48 Weeks
    Study 720
    (204 Weeks)
    Study 957 2
    and
    Study 765 3
    (84-144 Weeks)
    Variable
    Limit 1 KALETRA
    400/100 mg BID + d4T + 3TC
    (N=326)
    Nelfinavir
    750 mg
    TID + d4T + 3TC
    (N=327)
    KALETRA
    400/100 mg BID + NVP + NRTIs
    (N=148)
    Investigator-
    selected protease inhibitor(s) + NVP + NRTIs
    (N=140)
    KALETRA
    BID 2 + d4T + 3TC
    (N=100)
    KALETRA
    BID + NNRTI + NRTIs
    (N=127)
    Chemistry
         High
      Glucose
    >250 mg/dL 2% 2% 1% 2% 4% 5%
      Uric Acid
    >12 mg/dL 2% 2% 0% 1% 3% 1%
      Total Bilirubin
    >3.48 mg/dL <1%  0% 1% 3% 1% 1%
      SGOT/AST
    >180 U/L 2% 4% 5% 11%  9% 8%
      SGPT/ALT
    >215 U/L 4% 4% 6% 13%  9% 10% 
      GGT
    >300 U/L N/A N/A N/A N/A 6% 29% 
      Total
       Cholesterol
    >300 mg/dL 9% 5% 20%  21%  22%  39% 
      Triglycerides
    >750 mg/dL 9% 1% 25%  21%  22%  36% 
      Amylase
    >2 × ULN 3% 2% 4% 8% 4% 8%
    Chemistry
         Low
      Inorganic
       Phosphorus
    <1.5 mg/dL 0% 0% 1% 0% 0% 2%
    Hematology
         Low
      Neutrophils
    0.75 × 10 9 /L 1% 3% 1% 2% 5% 4%
    1 ULN = upper limit of the normal range; N/A = Not Applicable.
    2 Includes clinical laboratory data from patients receiving 400/100 mg BID (n=29) or 533/133 mg BID (n=28) for 84 weeks. Patients received KALETRA in combination with NRTIs and efavirenz.
    3 Includes clinical laboratory data from patients receiving 400/100 mg BID (n=36) or 400/200 mg BID (n=34) for 144 weeks. Patients received KALETRA in combination with NRTIs and nevirapine.

    Pediatrics:

    Treatment-Emergent Adverse Events:    KALETRA has been studied in 100 pediatric patients 6 months to 12 years of age. The adverse event profile seen during a clinical trial was similar to that for adult patients.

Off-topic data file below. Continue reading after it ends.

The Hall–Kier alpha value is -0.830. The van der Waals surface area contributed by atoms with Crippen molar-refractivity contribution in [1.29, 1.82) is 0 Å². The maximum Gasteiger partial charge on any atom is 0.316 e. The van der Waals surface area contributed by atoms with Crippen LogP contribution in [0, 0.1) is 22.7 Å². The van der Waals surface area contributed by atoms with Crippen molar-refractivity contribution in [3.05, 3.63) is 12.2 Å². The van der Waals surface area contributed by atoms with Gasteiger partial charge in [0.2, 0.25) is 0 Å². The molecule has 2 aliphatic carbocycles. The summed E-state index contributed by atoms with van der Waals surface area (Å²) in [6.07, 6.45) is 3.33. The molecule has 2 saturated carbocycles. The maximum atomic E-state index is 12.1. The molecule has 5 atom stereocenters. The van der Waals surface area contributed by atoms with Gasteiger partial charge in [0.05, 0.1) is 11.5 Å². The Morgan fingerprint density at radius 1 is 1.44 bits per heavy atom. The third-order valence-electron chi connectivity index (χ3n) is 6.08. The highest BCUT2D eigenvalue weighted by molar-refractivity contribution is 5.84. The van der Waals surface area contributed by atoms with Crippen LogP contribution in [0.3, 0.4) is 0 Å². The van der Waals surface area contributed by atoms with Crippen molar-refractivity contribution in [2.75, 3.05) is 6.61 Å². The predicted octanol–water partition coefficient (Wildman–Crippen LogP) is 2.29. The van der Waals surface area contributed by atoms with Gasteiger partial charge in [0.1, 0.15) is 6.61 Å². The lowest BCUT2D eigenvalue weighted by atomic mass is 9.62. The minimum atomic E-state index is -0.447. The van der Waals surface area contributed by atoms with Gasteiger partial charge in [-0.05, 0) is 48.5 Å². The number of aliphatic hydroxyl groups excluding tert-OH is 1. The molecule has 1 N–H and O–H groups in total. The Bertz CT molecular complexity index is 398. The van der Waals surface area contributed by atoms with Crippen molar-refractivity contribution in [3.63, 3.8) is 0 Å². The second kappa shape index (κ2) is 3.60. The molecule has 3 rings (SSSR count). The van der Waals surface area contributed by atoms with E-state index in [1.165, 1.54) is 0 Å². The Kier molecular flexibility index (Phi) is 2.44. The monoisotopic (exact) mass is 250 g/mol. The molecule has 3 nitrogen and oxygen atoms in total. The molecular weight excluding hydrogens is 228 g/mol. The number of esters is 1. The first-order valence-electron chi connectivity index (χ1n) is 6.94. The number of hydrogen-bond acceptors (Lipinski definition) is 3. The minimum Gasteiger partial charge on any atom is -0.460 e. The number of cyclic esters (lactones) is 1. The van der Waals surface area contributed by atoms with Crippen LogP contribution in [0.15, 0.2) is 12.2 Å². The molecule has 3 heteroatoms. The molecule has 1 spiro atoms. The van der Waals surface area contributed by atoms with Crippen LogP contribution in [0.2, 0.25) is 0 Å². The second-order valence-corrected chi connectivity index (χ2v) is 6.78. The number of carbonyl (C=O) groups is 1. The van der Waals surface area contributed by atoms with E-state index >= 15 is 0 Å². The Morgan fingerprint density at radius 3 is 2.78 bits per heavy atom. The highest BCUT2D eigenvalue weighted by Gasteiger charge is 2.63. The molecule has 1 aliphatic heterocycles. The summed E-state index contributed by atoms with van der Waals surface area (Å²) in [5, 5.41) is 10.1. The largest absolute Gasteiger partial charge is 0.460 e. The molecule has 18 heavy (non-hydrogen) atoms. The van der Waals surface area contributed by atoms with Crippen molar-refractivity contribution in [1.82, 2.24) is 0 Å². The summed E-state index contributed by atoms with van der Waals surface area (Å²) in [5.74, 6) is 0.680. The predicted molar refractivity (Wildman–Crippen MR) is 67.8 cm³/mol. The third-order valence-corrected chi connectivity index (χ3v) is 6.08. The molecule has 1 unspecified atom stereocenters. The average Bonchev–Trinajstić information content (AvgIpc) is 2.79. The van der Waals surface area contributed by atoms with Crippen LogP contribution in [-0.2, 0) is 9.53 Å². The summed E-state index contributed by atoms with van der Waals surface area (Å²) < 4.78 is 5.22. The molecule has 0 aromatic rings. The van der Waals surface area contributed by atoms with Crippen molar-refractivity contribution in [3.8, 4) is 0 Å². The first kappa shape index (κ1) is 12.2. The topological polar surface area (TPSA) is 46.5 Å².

Taste aversion, vomiting, and diarrhea were the most commonly reported drug related adverse events of any severity in pediatric patients treated with combination therapy including KALETRA for up to 48 weeks in Study 940. A total of 8 children experienced moderate or severe adverse events at least possibly related to KALETRA. Rash (reported in 3%) was the only drug-related clinical adverse event of moderate to severe intensity observed in >/= 2% of children enrolled.

    Laboratory Abnormalities:    The percentages of pediatric patients treated with combination therapy including KALETRA with Grade 3-4 laboratory abnormalities are presented in Table 12.

    Table 12: Grade 3-4 Laboratory Abnormalities Reported in >/= 2% Pediatric Patients
    Variable
    Limit 1 KALETRA
    BID + RTIs
    (N=100)
    Chemistry
    High
       Sodium
    >149 mEq/L 3%
       Total bilirubin
    >/=3.0 × ULN 3%
       SGOT/AST
    >180 U/L 8%
       SGPT/ALT
    >215 U/L 7%
       Total cholesterol
    >300 mg/dL 3%
       Amylase
    >2.5 × ULN   7% 2
    Chemistry
    Low
       Sodium
    <130 mEq/L 3%
    Hematology
    Low
       Platelet Count
    < 50 × 10 9 /L 4%
       Neutrophils
    < 0.40 × 10 9 /L 2%
    1 ULN = upper limit of the normal range.
    2 Subjects with Grade 3-4 amylase confirmed by elevations in pancreatic amylase.

    OVERDOSAGE

    KALETRA oral solution contains 42.4% alcohol (v/v). Accidental ingestion of the product by a young child could result in significant alcohol-related toxicity and could approach the potential lethal dose of alcohol.

    Human experience of acute overdosage with KALETRA is limited. Treatment of overdose with KALETRA should consist of general supportive measures including monitoring of vital signs and observation of the clinical status of the patient. There is no specific antidote for overdose with KALETRA. If indicated, elimination of unabsorbed drug should be achieved by emesis or gastric lavage. Administration of activated charcoal may also be used to aid in removal of unabsorbed drug. Since KALETRA is highly protein bound, dialysis is unlikely to be beneficial in significant removal of the drug.

    DOSAGE AND ADMINISTRATION

    Adults

    The recommended dosage of KALETRA is 400/100 mg (3 capsules or 5.0 mL) twice daily taken with food.

    Concomitant therapy:    Efavirenz, nevirapine, amprenavir or nelfinavir: A dose increase of KALETRA to 533/133 mg (4 capsules or 6.5 mL) twice daily taken with food is recommended when used in combination with efavirenz, nevirapine, amprenavir or nelfinavir (see CLINICAL PHARMACOLOGY - Drug Interactions and/or PRECAUTIONS -Table 9).

    Pediatric Patients